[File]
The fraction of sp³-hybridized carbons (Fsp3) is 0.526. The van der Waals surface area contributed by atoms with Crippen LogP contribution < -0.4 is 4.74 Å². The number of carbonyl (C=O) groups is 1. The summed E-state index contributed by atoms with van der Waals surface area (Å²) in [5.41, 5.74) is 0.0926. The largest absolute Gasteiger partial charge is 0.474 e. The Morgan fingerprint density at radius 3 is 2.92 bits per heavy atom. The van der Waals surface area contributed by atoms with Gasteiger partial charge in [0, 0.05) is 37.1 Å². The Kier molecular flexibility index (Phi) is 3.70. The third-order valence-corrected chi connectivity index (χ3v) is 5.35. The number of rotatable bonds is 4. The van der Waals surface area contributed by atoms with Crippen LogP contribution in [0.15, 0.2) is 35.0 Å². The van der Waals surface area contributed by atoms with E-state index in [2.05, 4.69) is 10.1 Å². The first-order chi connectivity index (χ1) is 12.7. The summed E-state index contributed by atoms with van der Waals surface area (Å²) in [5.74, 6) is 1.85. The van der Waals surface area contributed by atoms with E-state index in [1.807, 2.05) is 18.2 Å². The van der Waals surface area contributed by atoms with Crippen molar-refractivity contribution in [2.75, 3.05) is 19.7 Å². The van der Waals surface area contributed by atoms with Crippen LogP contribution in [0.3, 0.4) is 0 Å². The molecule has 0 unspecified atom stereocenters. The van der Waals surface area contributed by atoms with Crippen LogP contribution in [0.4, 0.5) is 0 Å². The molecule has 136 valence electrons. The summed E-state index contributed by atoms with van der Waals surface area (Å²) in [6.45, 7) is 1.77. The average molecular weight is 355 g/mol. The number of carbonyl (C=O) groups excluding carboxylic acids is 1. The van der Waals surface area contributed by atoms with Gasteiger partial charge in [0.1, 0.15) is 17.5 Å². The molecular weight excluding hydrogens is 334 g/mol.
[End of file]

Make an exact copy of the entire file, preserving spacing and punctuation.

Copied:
The fraction of sp³-hybridized carbons (Fsp3) is 0.526. The van der Waals surface area contributed by atoms with Crippen LogP contribution < -0.4 is 4.74 Å². The number of carbonyl (C=O) groups is 1. The summed E-state index contributed by atoms with van der Waals surface area (Å²) in [5.41, 5.74) is 0.0926. The largest absolute Gasteiger partial charge is 0.474 e. The Morgan fingerprint density at radius 3 is 2.92 bits per heavy atom. The van der Waals surface area contributed by atoms with Gasteiger partial charge in [0, 0.05) is 37.1 Å². The Kier molecular flexibility index (Phi) is 3.70. The third-order valence-corrected chi connectivity index (χ3v) is 5.35. The number of rotatable bonds is 4. The van der Waals surface area contributed by atoms with Crippen LogP contribution in [0.15, 0.2) is 35.0 Å². The van der Waals surface area contributed by atoms with E-state index in [2.05, 4.69) is 10.1 Å². The first-order chi connectivity index (χ1) is 12.7. The summed E-state index contributed by atoms with van der Waals surface area (Å²) in [5.74, 6) is 1.85. The van der Waals surface area contributed by atoms with E-state index in [1.807, 2.05) is 18.2 Å². The van der Waals surface area contributed by atoms with Crippen molar-refractivity contribution in [2.75, 3.05) is 19.7 Å². The van der Waals surface area contributed by atoms with Crippen LogP contribution in [0.3, 0.4) is 0 Å². The molecule has 0 unspecified atom stereocenters. The van der Waals surface area contributed by atoms with Crippen LogP contribution in [0.4, 0.5) is 0 Å². The molecule has 136 valence electrons. The summed E-state index contributed by atoms with van der Waals surface area (Å²) in [6.45, 7) is 1.77. The average molecular weight is 355 g/mol. The number of carbonyl (C=O) groups excluding carboxylic acids is 1. The van der Waals surface area contributed by atoms with Gasteiger partial charge in [0.1, 0.15) is 17.5 Å². The molecular weight excluding hydrogens is 334 g/mol.